John Steinbeck: Travels with Charley in Search of America

John Steinbeck has been a favorite author of mine ever since my teenage years, when I discovered (in short, though not necessarily precisely in this order) East of Eden, The Pastures of Heaven, Of Mice and Men, The Red Pony, and The Pearl, with Grapes of Wrath, The Harvest Gypsies, and Cannery Row following a few years later.  I’ve owned the Gary Sinise audio version of Shakespeare’s American travelogue for a long time; what a great book to ease myself into the Steinbeck part of the Authors in Residence challenge.  This is classic Steinbeck: forthright, acutely observed, eminently quotable (one day I’ll probably dig out my print copy and flood Goodreads or this blog — or both — with some or all of the tastier morsels), and filled with a sense of humor ranging all the way from barely watered-down acid to laugh-out-loud funny. 

Of course Steinbeck and Charley don’t just discover America and its people over the course of their travels: Long before the persistent headline news about the melting of the polar ice caps and the dangers of micro-plastics there is prescient commentary on the environment and the the overuse of packaging; as well as on the ever-pressing status of immigrants and foreign labor (Steinbeck home territory ever since César Chavez, The Harvest Gypsies and The Grapes of Wrath, but here expanded to other parts of the country; including and in particular, rural New England and the Canadian border), on the embarrassments and occasionally unfair advantages of being a celebrity, and about the things you can learn about people from what they leave behind in their hotel rooms.  (All I’ll say on this is, Sherlock Holmes would have approved and would have found Steinbeck in possession of at least “two out of the three qualities necessary for the ideal detective”, namely, “the power of observation and that of deduction” (cf. The Sign of Four) — and I’m only partly joking here; there really is something very much Sherlockian about that particular reconstruction of one unknown gentleman’s stay at a Chicago hotel.)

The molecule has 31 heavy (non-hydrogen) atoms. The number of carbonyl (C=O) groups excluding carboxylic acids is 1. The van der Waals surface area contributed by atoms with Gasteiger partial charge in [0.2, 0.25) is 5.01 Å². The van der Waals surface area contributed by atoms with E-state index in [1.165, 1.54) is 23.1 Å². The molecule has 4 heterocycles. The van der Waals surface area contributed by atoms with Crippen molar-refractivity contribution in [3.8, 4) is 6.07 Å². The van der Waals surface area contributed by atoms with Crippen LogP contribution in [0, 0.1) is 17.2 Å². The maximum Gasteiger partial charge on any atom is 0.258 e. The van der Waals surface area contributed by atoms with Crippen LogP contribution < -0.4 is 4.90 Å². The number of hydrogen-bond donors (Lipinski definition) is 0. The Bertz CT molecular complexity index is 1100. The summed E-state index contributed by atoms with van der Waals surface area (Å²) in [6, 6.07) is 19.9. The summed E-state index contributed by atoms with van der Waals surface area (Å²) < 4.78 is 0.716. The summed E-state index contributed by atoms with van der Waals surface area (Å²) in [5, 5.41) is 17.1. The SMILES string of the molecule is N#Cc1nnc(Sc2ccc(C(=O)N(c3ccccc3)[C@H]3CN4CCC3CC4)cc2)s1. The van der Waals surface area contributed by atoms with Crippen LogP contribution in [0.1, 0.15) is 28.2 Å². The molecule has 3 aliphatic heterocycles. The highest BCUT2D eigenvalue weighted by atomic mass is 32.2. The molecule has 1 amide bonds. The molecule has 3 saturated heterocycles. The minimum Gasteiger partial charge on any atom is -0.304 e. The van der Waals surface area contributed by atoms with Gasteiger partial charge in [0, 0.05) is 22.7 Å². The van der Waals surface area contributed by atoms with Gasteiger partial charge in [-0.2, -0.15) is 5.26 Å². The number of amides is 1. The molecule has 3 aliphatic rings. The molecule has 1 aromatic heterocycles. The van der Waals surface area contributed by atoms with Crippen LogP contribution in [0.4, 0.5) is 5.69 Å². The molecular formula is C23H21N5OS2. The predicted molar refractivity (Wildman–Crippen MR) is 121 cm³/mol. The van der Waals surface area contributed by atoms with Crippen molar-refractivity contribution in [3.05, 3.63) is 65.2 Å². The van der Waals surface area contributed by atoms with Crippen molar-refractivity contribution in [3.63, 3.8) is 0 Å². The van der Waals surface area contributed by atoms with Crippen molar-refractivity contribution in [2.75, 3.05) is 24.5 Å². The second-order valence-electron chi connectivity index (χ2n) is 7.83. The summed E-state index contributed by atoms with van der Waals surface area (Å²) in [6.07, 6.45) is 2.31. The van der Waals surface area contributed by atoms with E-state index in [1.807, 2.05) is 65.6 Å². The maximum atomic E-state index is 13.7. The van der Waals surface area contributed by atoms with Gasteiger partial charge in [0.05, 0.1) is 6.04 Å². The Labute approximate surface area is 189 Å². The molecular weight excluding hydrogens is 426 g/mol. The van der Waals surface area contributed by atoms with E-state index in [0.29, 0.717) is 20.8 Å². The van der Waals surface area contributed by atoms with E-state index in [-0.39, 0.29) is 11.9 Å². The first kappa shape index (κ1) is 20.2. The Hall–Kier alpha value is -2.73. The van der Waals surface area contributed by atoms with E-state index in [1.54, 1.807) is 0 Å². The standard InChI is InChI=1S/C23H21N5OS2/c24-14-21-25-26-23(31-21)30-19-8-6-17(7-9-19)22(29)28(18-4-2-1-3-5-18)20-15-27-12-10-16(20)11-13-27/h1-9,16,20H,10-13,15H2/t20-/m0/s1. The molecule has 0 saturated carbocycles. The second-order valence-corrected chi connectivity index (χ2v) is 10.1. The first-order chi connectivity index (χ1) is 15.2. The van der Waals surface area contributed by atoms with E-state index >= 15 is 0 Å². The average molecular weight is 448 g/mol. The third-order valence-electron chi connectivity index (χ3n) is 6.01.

I haven’t made up my mind yet which one of Steinbeck’s books to pick up next, but even within the context of his oeuvre, Travels with Charley will be an excessively hard act to follow.

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